The ref. 5016's movemennt once again utilizes 1989's caliber R 27 as a starting point, with the significant additions of the tourbillon and perpetual calendar system, accounting for an updated total of 506 individual movement components inside the caliber RTO 27 PS Q R. The ref. 5016 also comes in a bit larger than the older, less-complicated ref. 3979 and ref. 3939, measuring 37mm × 13mm.
Nine ref. 5016s have appeared at PHILLIPS over the years, including the CHF 7.3 million Only Watch example in stainless steel from 2015, a circa 2001 18k pink gold example with a unique anthracite dial that sold for USD $840,700 during the June 2022 New York Watch Auction: SIX, a rare 2011 example with a black dial and 18k pink gold case that sold at this month's Geneva Watch Auction: XVII for CHF 622,300, and a circa 2010 platinum example with a black dial that's included in the upcoming Hong Kong Watch Auction: XVI and carries an estimate of HKD $3,000,000 - 6,000,000.
1993: A New Perpetual Calendar Approach (Ref. 5050)
The perpetual calendar ref. 5050 was released in 1993 as a simplified version of the more complicated ref. 5019, dropping the minute repeater and tourbillon, but maintaining the unusual perpetual calendar system with a retrograde flyback date display and small calendar apertures positioned at the traditional three, nine and 12 o'clock. The six o'clock moonphase display also remains from the ref. 5016.
The ref. 5050 was introduced at Baselworld in 1993 as Patek Philippe's first serial-production perpetual calendar wristwatch with moon-phase and retrograde date. The reference remained in production for nine years, until 2002, with 18k yellow, pink gold, white gold, and platinum options offered; all cases were built by the casemaker Favre-Perret and feature the engraved casemaker key of "115" under the bottom right lug.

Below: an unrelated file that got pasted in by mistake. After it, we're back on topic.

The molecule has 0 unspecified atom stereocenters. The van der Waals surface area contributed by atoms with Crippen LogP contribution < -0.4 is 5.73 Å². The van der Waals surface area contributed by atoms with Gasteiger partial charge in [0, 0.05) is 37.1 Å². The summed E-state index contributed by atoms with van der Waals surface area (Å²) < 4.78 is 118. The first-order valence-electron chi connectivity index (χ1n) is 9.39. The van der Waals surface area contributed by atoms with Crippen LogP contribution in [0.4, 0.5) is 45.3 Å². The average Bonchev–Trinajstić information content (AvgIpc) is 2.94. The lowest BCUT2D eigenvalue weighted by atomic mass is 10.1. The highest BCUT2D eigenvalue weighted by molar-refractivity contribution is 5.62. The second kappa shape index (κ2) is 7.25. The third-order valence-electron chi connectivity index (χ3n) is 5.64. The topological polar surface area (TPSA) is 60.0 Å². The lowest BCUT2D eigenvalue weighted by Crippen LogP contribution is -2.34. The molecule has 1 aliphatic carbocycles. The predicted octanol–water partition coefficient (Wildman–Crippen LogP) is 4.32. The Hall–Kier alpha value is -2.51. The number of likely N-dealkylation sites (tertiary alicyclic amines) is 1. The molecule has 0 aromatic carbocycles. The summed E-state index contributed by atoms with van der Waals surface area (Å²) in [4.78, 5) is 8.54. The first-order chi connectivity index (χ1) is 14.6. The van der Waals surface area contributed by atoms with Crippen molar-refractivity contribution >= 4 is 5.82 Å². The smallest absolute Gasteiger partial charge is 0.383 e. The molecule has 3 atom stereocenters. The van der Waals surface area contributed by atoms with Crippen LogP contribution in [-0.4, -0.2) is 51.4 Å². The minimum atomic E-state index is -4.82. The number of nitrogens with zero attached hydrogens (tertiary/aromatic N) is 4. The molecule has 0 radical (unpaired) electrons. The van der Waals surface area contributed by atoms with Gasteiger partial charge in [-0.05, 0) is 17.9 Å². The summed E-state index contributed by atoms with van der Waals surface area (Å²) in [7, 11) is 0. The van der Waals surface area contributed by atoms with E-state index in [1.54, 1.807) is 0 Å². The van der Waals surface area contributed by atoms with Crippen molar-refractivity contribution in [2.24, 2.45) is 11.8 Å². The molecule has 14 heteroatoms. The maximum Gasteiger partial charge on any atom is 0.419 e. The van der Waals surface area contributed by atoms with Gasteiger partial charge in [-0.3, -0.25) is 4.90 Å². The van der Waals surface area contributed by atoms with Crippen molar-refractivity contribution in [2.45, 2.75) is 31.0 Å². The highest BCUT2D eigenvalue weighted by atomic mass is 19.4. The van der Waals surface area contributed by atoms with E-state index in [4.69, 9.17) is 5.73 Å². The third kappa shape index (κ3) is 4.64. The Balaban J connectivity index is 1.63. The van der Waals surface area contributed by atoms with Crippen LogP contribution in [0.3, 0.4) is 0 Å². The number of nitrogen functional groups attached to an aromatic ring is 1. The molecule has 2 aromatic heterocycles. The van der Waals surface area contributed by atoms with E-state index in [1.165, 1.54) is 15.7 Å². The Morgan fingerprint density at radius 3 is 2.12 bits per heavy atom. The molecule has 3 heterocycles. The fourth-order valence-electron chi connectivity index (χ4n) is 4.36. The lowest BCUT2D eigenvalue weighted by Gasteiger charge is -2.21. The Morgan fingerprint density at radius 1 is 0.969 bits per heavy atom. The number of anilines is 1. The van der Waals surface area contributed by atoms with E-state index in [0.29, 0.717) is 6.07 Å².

The nine-year lifespan of the ref. 5050 consisted of three different series, with the earliest examples from the watch's first two years of production featuring thin painted Roman numerals for the hour markers. The second series kicked off in 1995 with the small update of applied baton indexes and “Automatic” printed in script underneath the moonphase. The third series is the rarest, with applied Roman numerals and no “Automatic” signature on the dial. Unlike many of Patek Philippe's modern self-winding perpetual calendars, the ref. 5050 did not use the caliber 240 with micro-rotor but instead the full-rotor caliber 315 S QR.
A ref. 5050 has appeared in a PHILLIPS auction 22 different times over the years, with a serious highlight coming in the form of a third-series platinum ref. 5050P-018 with a black dial that was acquired by Reginald "Pete" Fullerton Jr. – the grandson of the legendary collector Henry Graves Jr. – in 2003, one year after the reference was discontinued.
Fullerton's ref. 5050P was first sold for USD $134,500 at a New York auction in June 2012, a few months after he died, as part of a single-owner auction dedicated to the Graves/Fullerton family collection. The watch then came to market for a second time at Phillips Hong Kong in 2020, where it sold for HKD $882,000, and it now returns to Phillips on May 24, 2023, during the Hong Kong Watch Auction: XVI, with an estimate of HKD $500,000 - 1,000,000.
1994: How Hard Could It Be To Add A Split Seconds Chronograph To A Perpetual Calendar? (Ref. 5004)
The iconic Patek Philippe ref. 5004 is distinguished by its combination of a perpetual calendar with a split-seconds chronograph, effectively a more complicated evolution of Patek Philippe's legendary pairing of a perpetual calendar and chronograph in watches like the ref. 1518, ref. 2499, and ref. 3970.
Extremely well-received at launch, the ref. 5004 was the last of its kind at Patek to be driven by a Lemania-based movement, the caliber CH 27-70 Q. It was eventually discontinued in 2009, after 15 years of production, with less than 12 examples produced in most years due to the inherent difficulty involved in making the watch. It's said that Patek Philippe even paused production once during its lifespan when working on a separate split-seconds chronograph caliber.
Although the reference was officially discontinued in 2011, an exclusive limited "final" series of 50 watches in stainless steel was released by Patek Philippe in 2010. The ref. 5004 was eventually succeeded by the ref. 5204, released in 2012 with an in-house movement. The ref. 5004 was typically an application piece during its production life, always incredibly desirable and sought-after by in-the-know collectors.